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Veteran Awarded Grant to Support Independence


RMA – The Royal Marines Charity strives to give Royal Marines and their families support throughout their lifetime. Whether support is needed early in their career or if the need comes later in life, we will be there.

When the Charity received an application for help on behalf of long-standing RMA member and President of the Chelmsford & District Branch, Cecil ‘Chuck’ Harris, it was a simple process to organise the assessment needed and then obtain the equipment to meet that need.

Chuck, a WW2 veteran, who fought with 47 Commando in the Normandy and Walcheren landings in 1944, needed a rising chair to enable him to continue living independently. Increased mobility not only means greater independence and self-sufficiency for the individual concerned but also gives a higher quality of life, emotional wellbeing and ultimately promotes better health. During the pandemic we are facing increased restrictions, none more so than the elderly community.

Initially Chuck tried to enlist in the Navy but was informed the Royal Marines was a better option, he began his training at Eastney Barracks and was posted to what is now CTCRM. He deployed to South Africa, Aden and then Egypt where he joined the ‘Long Range Desert Group’ before returning to Egypt to prepare for the invasion of Sicily. Chuck suffered a shrapnel injury whilst in Sicily and came back to the UK to recover.

Once fully fit he volunteered for Commando training at Achnacarry and on his 21st birthday joined the unit to start training, which commenced by marching 8 miles from the station! In 1944 47 Commando prepared trucks for the invasion.  His landing in France was far from easy and after his vehicle caught fire he was forced to jump over the side. He was wet, cold and without a rifle, forced to take cover.

He “acquired” a German MP38 and with that, a Cdo knife and his green beret he joined the remainder of the 47 RM Cdo men and started a 12-mile route to Hill 72 behind Port-en-Bessin by nightfall. He received another shrapnel injury to his wrist whilst reaching for his pipe. The Doctor who treated him reminded him “smoking is bad for your health young man!”.

Chuck returned home on special leave and on 11th January 1945 and married the love of his life, Joan, and after enjoying 10 days as newly weds, he re-joined 47 RM Cdo in Germany.

After the war Chuck went on to join the London Police, he was shot during his service in the side and arm, after which he went on to specialise in Police Radios. His astounding career went on to include escorting Royal Family members and state funerals, including Winston Churchill’s funeral, Queen Elizabeth’s Wedding and Coronation and many more.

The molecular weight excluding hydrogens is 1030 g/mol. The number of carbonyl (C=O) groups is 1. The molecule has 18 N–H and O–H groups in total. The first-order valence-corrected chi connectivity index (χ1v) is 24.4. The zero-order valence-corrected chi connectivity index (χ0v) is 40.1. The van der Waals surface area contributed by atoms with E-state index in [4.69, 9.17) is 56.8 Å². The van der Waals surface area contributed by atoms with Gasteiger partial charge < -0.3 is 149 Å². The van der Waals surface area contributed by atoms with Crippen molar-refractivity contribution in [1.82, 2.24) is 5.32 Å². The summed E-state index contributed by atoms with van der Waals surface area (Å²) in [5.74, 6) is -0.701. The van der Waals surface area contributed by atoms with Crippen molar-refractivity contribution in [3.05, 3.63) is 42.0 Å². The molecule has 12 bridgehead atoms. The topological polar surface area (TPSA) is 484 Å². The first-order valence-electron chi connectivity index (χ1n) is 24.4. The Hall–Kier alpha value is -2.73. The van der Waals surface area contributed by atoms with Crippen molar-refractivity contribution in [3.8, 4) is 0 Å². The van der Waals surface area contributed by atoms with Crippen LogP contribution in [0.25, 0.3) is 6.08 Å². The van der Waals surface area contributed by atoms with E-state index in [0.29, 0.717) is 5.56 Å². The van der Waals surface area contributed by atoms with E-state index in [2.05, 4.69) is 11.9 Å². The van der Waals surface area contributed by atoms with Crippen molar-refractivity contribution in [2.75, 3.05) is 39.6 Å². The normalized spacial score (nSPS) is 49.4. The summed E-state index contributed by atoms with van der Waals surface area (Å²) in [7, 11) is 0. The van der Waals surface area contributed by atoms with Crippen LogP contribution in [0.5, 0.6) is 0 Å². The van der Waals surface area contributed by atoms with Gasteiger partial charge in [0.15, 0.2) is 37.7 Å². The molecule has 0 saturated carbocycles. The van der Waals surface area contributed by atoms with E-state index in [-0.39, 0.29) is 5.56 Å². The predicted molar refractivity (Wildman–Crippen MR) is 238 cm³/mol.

Chuck retired in 1972 his life became dedicated to the Veteran community, namely that of 47 Commando Association and the recently disbanded 47 Charity. As Veteran President, he travels each year to all 47 Commando Commemorations. 47 Charity was established in 2016 at the wish of veterans and members of 47 Royal Marine Commando Association in support of the work of the Association, as they have now disbanded RMA - The Royal Marines Charity will ensure the support and wellbeing of those that are in need from 47 RM Cdo. 

For a man that has given so much for our country, our support cannot show enough gratitude. To make sure that Chuck’s needs were met in exactly the right way, the Charity enlisted the professional opinion of an Occupational Therapist who was able to assess Chuck and give their opinion on the best equipment to meet that need.

During the COVID-19 pandemic, the importance of ensuring that vulnerable members of our community are supported in the correct way has become imperative. Although a rising chair meets a physical need, it also meets an emotional and wellbeing need. It allows Chuck to stay in his home and remain independent for as long as possible.

Chuck’s family, that includes his 5 Daughters, 1 Son, 13 Grand Children, and 20 Great Grand Children, have been doing all they can to keep him safe in his own home, and this has not been made easy given the current climate. Pat, Chuck’s daughter, said that the installation of the chair had “saved them all a lot of worry”. He is learning to operate the Gucci bit of kit with the support of the Occupational Therapist, and the riser/recliner chair is already worth its weight in gold. 

The Charity was honoured to be able to award this grant to someone that has given so much to the RMA community, not only through his service but through his continued devotion to those in RMA and the 47 Commando Association.

We have received this message from Chuck’s eldest daughter, Pat. 

On behalf of Dad (Chuck) and the rest of the Harris clan, may I thank you.

It is a bit of a learning curve at times with the functions of the chair but he is getting there and saving us all a lot of worry. 

I know it’s a bit irreverent, but I have this mental picture that if he had been like this during the D Day landing there I would have been chasing after him, a daft eccentric English woman, equipped with my gadget to label anything deciding which colour label to use on anything and everything in and around Port-en-Bessin-Huppain.

Thank you again for the wonderful support from The Royal Marines Association.